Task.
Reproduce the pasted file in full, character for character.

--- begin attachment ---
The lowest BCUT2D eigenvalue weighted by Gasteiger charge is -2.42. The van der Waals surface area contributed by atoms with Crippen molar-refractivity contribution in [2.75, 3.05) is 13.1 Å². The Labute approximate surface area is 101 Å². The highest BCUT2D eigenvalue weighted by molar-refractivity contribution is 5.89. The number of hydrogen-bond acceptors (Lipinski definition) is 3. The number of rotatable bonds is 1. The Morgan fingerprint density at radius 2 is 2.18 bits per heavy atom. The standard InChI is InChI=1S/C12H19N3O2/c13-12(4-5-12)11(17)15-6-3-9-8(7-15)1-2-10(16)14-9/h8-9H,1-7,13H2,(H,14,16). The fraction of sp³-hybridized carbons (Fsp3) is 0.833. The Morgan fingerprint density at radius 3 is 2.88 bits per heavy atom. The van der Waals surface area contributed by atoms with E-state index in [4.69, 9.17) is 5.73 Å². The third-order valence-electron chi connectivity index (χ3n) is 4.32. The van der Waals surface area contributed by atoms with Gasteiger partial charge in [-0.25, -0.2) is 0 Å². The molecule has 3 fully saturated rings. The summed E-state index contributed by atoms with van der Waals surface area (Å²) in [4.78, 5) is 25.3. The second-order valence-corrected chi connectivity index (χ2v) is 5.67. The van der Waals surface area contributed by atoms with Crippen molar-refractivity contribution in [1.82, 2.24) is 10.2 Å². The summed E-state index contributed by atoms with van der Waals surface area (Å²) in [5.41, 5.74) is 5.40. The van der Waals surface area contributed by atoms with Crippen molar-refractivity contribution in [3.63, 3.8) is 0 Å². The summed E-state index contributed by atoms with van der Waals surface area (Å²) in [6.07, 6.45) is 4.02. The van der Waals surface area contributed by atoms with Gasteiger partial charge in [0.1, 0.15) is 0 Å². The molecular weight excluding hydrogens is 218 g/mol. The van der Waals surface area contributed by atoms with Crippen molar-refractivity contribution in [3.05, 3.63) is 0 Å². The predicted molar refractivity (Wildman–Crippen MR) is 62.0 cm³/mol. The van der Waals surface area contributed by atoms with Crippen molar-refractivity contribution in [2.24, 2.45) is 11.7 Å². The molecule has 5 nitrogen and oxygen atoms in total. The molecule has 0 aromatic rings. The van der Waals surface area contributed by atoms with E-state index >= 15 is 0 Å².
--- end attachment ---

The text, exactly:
The lowest BCUT2D eigenvalue weighted by Gasteiger charge is -2.42. The van der Waals surface area contributed by atoms with Crippen molar-refractivity contribution in [2.75, 3.05) is 13.1 Å². The Labute approximate surface area is 101 Å². The highest BCUT2D eigenvalue weighted by molar-refractivity contribution is 5.89. The number of hydrogen-bond acceptors (Lipinski definition) is 3. The number of rotatable bonds is 1. The Morgan fingerprint density at radius 2 is 2.18 bits per heavy atom. The standard InChI is InChI=1S/C12H19N3O2/c13-12(4-5-12)11(17)15-6-3-9-8(7-15)1-2-10(16)14-9/h8-9H,1-7,13H2,(H,14,16). The fraction of sp³-hybridized carbons (Fsp3) is 0.833. The Morgan fingerprint density at radius 3 is 2.88 bits per heavy atom. The van der Waals surface area contributed by atoms with E-state index in [4.69, 9.17) is 5.73 Å². The third-order valence-electron chi connectivity index (χ3n) is 4.32. The van der Waals surface area contributed by atoms with Gasteiger partial charge in [-0.25, -0.2) is 0 Å². The molecule has 3 fully saturated rings. The summed E-state index contributed by atoms with van der Waals surface area (Å²) in [4.78, 5) is 25.3. The second-order valence-corrected chi connectivity index (χ2v) is 5.67. The van der Waals surface area contributed by atoms with Crippen molar-refractivity contribution in [1.82, 2.24) is 10.2 Å². The summed E-state index contributed by atoms with van der Waals surface area (Å²) in [5.41, 5.74) is 5.40. The van der Waals surface area contributed by atoms with Crippen molar-refractivity contribution in [3.63, 3.8) is 0 Å². The summed E-state index contributed by atoms with van der Waals surface area (Å²) in [6.07, 6.45) is 4.02. The van der Waals surface area contributed by atoms with Gasteiger partial charge in [0.1, 0.15) is 0 Å². The molecular weight excluding hydrogens is 218 g/mol. The van der Waals surface area contributed by atoms with Crippen molar-refractivity contribution in [3.05, 3.63) is 0 Å². The predicted molar refractivity (Wildman–Crippen MR) is 62.0 cm³/mol. The van der Waals surface area contributed by atoms with Crippen molar-refractivity contribution in [2.24, 2.45) is 11.7 Å². The molecule has 5 nitrogen and oxygen atoms in total. The molecule has 0 aromatic rings. The van der Waals surface area contributed by atoms with E-state index >= 15 is 0 Å².